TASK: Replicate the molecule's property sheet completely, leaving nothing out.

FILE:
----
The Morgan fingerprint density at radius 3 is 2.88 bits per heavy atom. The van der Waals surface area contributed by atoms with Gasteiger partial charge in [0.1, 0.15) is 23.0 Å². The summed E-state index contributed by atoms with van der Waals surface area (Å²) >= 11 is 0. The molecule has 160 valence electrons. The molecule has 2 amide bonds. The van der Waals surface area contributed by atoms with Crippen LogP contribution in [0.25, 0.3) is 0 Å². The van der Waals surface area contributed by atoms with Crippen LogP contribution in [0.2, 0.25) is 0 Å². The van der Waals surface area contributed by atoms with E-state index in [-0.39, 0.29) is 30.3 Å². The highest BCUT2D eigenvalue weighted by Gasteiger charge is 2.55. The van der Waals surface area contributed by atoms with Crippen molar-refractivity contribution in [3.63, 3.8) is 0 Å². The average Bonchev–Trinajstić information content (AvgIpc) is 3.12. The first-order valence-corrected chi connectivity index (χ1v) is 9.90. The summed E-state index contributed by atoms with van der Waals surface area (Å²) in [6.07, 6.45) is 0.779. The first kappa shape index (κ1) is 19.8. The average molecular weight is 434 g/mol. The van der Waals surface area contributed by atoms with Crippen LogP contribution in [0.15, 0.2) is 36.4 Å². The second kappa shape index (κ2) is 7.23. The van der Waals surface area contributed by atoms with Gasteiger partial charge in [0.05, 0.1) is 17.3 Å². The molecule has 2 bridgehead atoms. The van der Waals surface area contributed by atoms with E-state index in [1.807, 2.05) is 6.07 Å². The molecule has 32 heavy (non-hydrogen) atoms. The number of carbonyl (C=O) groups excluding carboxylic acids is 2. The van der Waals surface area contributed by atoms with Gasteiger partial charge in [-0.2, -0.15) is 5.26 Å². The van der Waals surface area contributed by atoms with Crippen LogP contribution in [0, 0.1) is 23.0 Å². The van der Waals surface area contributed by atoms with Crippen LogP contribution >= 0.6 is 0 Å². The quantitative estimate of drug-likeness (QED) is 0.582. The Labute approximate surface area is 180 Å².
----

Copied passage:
The Morgan fingerprint density at radius 3 is 2.88 bits per heavy atom. The van der Waals surface area contributed by atoms with Gasteiger partial charge in [0.1, 0.15) is 23.0 Å². The summed E-state index contributed by atoms with van der Waals surface area (Å²) >= 11 is 0. The molecule has 160 valence electrons. The molecule has 2 amide bonds. The van der Waals surface area contributed by atoms with Crippen LogP contribution in [0.25, 0.3) is 0 Å². The van der Waals surface area contributed by atoms with Crippen LogP contribution in [0.2, 0.25) is 0 Å². The van der Waals surface area contributed by atoms with E-state index in [-0.39, 0.29) is 30.3 Å². The highest BCUT2D eigenvalue weighted by Gasteiger charge is 2.55. The van der Waals surface area contributed by atoms with Crippen molar-refractivity contribution in [3.63, 3.8) is 0 Å². The average Bonchev–Trinajstić information content (AvgIpc) is 3.12. The first-order valence-corrected chi connectivity index (χ1v) is 9.90. The summed E-state index contributed by atoms with van der Waals surface area (Å²) in [6.07, 6.45) is 0.779. The first kappa shape index (κ1) is 19.8. The average molecular weight is 434 g/mol. The van der Waals surface area contributed by atoms with Crippen LogP contribution in [0.15, 0.2) is 36.4 Å². The second kappa shape index (κ2) is 7.23. The van der Waals surface area contributed by atoms with Gasteiger partial charge in [0.05, 0.1) is 17.3 Å². The molecule has 2 bridgehead atoms. The van der Waals surface area contributed by atoms with E-state index in [1.807, 2.05) is 6.07 Å². The molecule has 32 heavy (non-hydrogen) atoms. The number of carbonyl (C=O) groups excluding carboxylic acids is 2. The van der Waals surface area contributed by atoms with Gasteiger partial charge in [-0.2, -0.15) is 5.26 Å². The van der Waals surface area contributed by atoms with Crippen LogP contribution in [0, 0.1) is 23.0 Å². The van der Waals surface area contributed by atoms with Crippen LogP contribution >= 0.6 is 0 Å². The quantitative estimate of drug-likeness (QED) is 0.582. The Labute approximate surface area is 180 Å².